At this point, I need to select the proper “state” my pasture is in (Figure 4) from field visits I conducted to my pasture (Figure 5, Figure 6-A, Figure 6-B). If I determine my pasture is mainly smooth bromegrass and Kentucky bluegrass, the pasture is in an invaded state according the state and transition model. If I want to manage my pasture to get more native grass species established, I follow the arrow from the “invaded state” to the “native/invaded grass state.” The arrow represents a “threshold” our pasture must cross with management. The “LTPG” stands for long-term prescribed grazing. This is a management strategy to move our pasture across that threshold. Such as having stocking rates that match our current carrying capacity.

    It is also true vice-versa; if our pasture is mainly western wheatgrass and green needle grass and is in the native/invasive state, non-use and overgrazing will push this pasture across that threshold back into the invasive state.

    Financial Resources

    A male producer analyzing records on an office computer.

    A financial inventory should include:

    • Any cash, checking and savings accounts used by the ranch.
    • Any brokerage accounts utilized by the ranch.
    • Any debts owed by the ranch to banks or other lenders along with the amounts owed, interest rates, and time remaining on loans.
    • Any lease agreements for land or livestock.
    • Any legal or trust agreements should also be included so all members of the ranch operation are on the same page.

    Financial Records

    Knowing the financial condition of the ranch is critical when negotiation new operating notes, new loans for diversification, or possibly making room for a son or daughter returning to the ranch.

    Several computer programs, smartphone apps, and paper record booklets are available to complete a financial inventory of the ranch. No matter which method or technology is used, a financial inventory is critical when determining how well positioned the ranch is to manage risk.

    A thorough financial inventory should allow a ranch manager to complete a balance sheet, income statement, and cash flow projection for the ranch. Please refer to Importance of Keeping Records for Filing Taxes on the Ranch/Farm and Financial Record Keeping Software: A comparison of Quicken and QuickBooks for resources available for organizing financial records. Please refer Iowa State University Extension’s Farm Financial Statements for spreadsheet examples for completing balance sheets, income statements, and cash flow statements.

    Human Resources

    Four photos depicting ranch Human Resources. Clockwise from the top: A man repairing a fence with his daughter in a pasture. An ambulance for the Gregory community health system.  A firetruck for the Gregory fire department. A woman with her daughter riding a four-wheeler equipped with a spray tank.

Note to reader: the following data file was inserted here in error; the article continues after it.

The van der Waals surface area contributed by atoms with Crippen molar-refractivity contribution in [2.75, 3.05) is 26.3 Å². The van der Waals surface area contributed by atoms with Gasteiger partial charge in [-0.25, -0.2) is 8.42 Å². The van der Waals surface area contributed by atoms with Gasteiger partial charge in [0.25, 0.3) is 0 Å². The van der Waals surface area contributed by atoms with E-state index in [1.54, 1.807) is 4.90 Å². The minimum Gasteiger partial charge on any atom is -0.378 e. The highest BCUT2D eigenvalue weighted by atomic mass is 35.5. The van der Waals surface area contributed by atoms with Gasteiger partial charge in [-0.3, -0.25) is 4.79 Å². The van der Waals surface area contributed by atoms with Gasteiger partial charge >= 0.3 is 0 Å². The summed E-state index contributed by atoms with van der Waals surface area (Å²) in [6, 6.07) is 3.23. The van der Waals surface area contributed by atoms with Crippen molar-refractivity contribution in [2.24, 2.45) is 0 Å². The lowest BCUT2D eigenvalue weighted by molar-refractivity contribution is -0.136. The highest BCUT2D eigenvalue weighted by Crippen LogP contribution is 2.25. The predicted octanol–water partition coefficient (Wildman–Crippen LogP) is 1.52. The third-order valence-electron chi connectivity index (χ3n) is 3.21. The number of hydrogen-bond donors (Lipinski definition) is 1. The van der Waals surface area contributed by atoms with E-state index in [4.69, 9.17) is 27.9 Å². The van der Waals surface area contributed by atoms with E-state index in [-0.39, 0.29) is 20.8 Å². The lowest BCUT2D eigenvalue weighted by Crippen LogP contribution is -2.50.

An inventory of the human resources of a ranch should include any person who works on the ranch or who works for the ranch in a support role. Also, don’t forget about your local volunteer fire and ambulance departments that will respond to your ranch in case of an emergency.

    • Family, full and part-time employees.
    • Custom hired operators.
    • Neighbors and friends.
    • Volunteer Fire and Ambulance Departments.
    • Banker, attorney, FSA, NRCS, veterinarians.

    A simple spreadsheet or notebook can be used for the human resources inventory (Table 1).

    Table 1. Human Resources Inventory Example

    Name Duties Salary/Wages Skills/Experience Work Schedule Contact Info
    John Farmer, Age:39 Owner/Manager $20,000/year B.S. Animal Science 24/7 605-555-5555
    Tracy Farmer, Age: 36 Owner/Manager $20,000/year B.S. Ag Econ 24/7 605-444-4444
    John Doe, Age: 22 Hired Man $27,000/Year - 24/5 605-333-3333
    - Banker - - - -
    - Lawyer - - - -
    - Vet - - - -
    - FSA - - - -

    Physical Resources

    Physical resources will include: Equipment, livestock and crop resources. List all equipment utilized by the ranch along with the model, size, age and condition. Specify if the piece of equipment is owned, leased, or borrowed. Placing a value on the equipment can be done two different ways. We can use the market value or cost value.

    Depreciation Example

    For example, if we want to determine the cost value of a tractor using a straight-line depreciation method we take:

    (Original Cost - Salvage value) ÷ Yrs. of Useful Life = Annual Depreciation

    Example of tractor: ($120,000 - $30,000) ÷ 10 = $9,000

    Now we multiply $9,000 by the years of accumulated use and then subtract from original cost of $120,000 to calculate the cost value.

    If our tractor is 4-years-old: $9,000 × 4 = $36,000 in accumulated depreciation.

    Original cost - accumulated depreciation = Cost value. ($120,000 - $36,000 = $84,000).

    Our tractor would have a cost value (book value) of $84,000 (Table 2). This value can then be used in our balance sheet.

    Table 2. Equipment Inventory Example

    Equipment Name Model Purchase Year Age Ownership Book Value Market Value
    John Deere Tractor 7200 2012 4 Owned $84,000 -
    Farmall Tractor 656 with F11 Loader 2009 50 Owned $4,500 $4,500
    Ford F-150 2016 1 Owned $38,000 $44,00

    All livestock and crops produced on the ranch need to be included in the inventory. Fair market values can be used for stored crops or raised livestock. Purchased breeding stock can use fair market value or cost value. Please refer to these useful tools courtesy of SDSU Extension and the SDSU Department of Economics to assist with livestock and crop inventories.

    Conclusion

    • As mentioned in the Strategic and Scenario Planning in Ranching Manual, a ranch operation first needs to “know where it is” before figuring out “where it’s going.” Completing an in-depth ranch inventory is a critical first step in the strategic planning process.
    • Slower winter months ahead on the ranch are an excellent time to work on a ranch inventory. The first attempt will be the most time consuming. Each passing year the ranch inventory will become more detailed, accurate and useful.
    • Accurate ranch inventories also improve communication with family members if they are absentee landowners. A yearly inventory will show other family members not on the ranch that the “family” resource is being taken care of.
    • Having a list of all available resources to ranch will allow a ranch manager complete a SWOT analysis. SWOT stands for strengths, weaknesses, opportunities and threats. SWOT is the second step in the strategic planning process.

    References

    • Gates, R.N., B.H. Dunn, J. Davis, A. Arenzo, M. Beutler. 2007. Strategic and Scenario Planning in Ranching: Managing Risk in Dynamic Times. Manual No. EC924. South Dakota State University, King Ranch Institute for Ranch Management, Texas A&M University-Kingsville.
    • Johnson, J., B. Bennett, S. Beavers, B. Duckworth, W. Polk, B. Thompson. 2005. Developing Business Plans for Agricultural Producers. Department of Agricultural Economics, Texas Cooperative Extension, Texas A&M University.